|Area||6.994 qm BGF|
|Client||WBG Nürnberg Beteiligungs GmbH|
|Project Team||Patrick von Ridder, Peter Scheller, Liesa-Marie Hugler, Laura Eberhard, Teresa Kunkel|
FROM THE JURY REPORT:
"In terms of urban planning, the work very skilfully interprets the transition from the dense urban quarter to the garden area in the floodplain. The moderately staggered ensemble of four related buildings is deliberately set back behind the green space. Despite its emphatically loose composition as a cluster, a clear central open space is created from which all four houses are accessed, as if from a village square. The building on the street corner opens up to the neighbourhood with a cafeteria, but its low, special role is not unanimously approved of there.
In the architectural development, the authors succeed excellently in achieving an inviting, small-scale impression that is conducive to the garden plot. The open spaces are structured in a varied way; an attractive garden for residents with dementia is well placed in the south on the green embankment zone facing the floodplain. The concept of mixed spaces fits well with the loose cluster, but it would need some clarification in detail (including the entrance to the underground car park). The proposed active garden uses in the protected southern tree area lead to extensive interventions and are not convincing there.
The arrangement of the care areas is well done, but the division into three houses goes hand in hand with increased constructional and operational effort. The individual residential floor plans with their moving, differentiated development spaces are also appreciated. However, there are clearly too few units. A clear deficit is also noted in the area of parking spaces. The presumably high construction costs and the comparatively high proportion of external walls are also criticised. Otherwise, the work is in the good average range in terms of area and mass parameters. The construction is conventional, the façades show attractive echoes of plain, colourfully decorative architecture of the post-war period.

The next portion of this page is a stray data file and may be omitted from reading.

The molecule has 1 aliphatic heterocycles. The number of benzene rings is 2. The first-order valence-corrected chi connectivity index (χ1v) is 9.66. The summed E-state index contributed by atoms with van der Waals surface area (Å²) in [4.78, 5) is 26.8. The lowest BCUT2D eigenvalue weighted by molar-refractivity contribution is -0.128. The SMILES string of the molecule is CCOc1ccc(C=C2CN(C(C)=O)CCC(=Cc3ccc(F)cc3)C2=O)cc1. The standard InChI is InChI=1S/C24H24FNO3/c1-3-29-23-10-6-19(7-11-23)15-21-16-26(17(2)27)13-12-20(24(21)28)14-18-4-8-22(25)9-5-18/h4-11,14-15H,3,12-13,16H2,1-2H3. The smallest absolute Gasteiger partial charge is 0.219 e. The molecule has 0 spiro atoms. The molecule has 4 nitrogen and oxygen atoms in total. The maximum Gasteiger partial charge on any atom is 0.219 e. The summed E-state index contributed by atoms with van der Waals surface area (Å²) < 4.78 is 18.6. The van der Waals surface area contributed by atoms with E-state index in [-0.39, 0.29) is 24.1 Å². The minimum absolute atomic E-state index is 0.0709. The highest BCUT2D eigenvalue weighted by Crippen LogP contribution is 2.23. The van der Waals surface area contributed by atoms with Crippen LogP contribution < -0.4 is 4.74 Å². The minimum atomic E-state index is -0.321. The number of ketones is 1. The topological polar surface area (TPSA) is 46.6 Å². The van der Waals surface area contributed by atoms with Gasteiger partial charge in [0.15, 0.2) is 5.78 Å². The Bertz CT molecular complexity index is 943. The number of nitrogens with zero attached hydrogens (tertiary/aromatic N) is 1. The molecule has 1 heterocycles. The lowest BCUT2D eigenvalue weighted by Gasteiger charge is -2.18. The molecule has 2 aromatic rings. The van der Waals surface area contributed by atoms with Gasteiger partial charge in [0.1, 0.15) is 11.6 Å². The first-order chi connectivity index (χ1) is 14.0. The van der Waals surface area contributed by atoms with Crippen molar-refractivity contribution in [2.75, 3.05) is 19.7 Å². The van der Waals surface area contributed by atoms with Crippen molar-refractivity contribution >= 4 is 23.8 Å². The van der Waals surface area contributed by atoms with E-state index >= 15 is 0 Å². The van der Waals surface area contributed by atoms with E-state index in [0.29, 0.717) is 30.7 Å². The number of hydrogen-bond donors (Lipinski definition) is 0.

Open spaces: With the placement and design of the façades facing the neighbourhood, the authors propagate the continuation of the green fringe. This noticeable reminiscence of the existing gardens and the associated pleasant quality of stay within the small-scale structures are judged to be successful. The openings on all sides into the neighbourhood and to the floodplain or the municipal facilities link the well-proportioned inner courtyard in a natural and inviting way. The dementia garden on a south-facing terrace facing the riverbank is separated from the courtyard in a coherent and attractive manner. The logistical requirements, including the entrance to the underground car park, are well integrated into the flowing square and courtyard spaces without counteracting the address formation of the individual building blocks. Smaller roof sections are offered to the adjacent residents of the upper floors at the same level and enrich the open space offer.
Overall, the work is considered to be very sensitive in terms of urban development and landscape. It develops the nursing and residential home as an inviting ensemble of individual houses in a green setting. However, the ambitious composition and design lead the jury to doubt the operational and economic feasibility and appropriateness."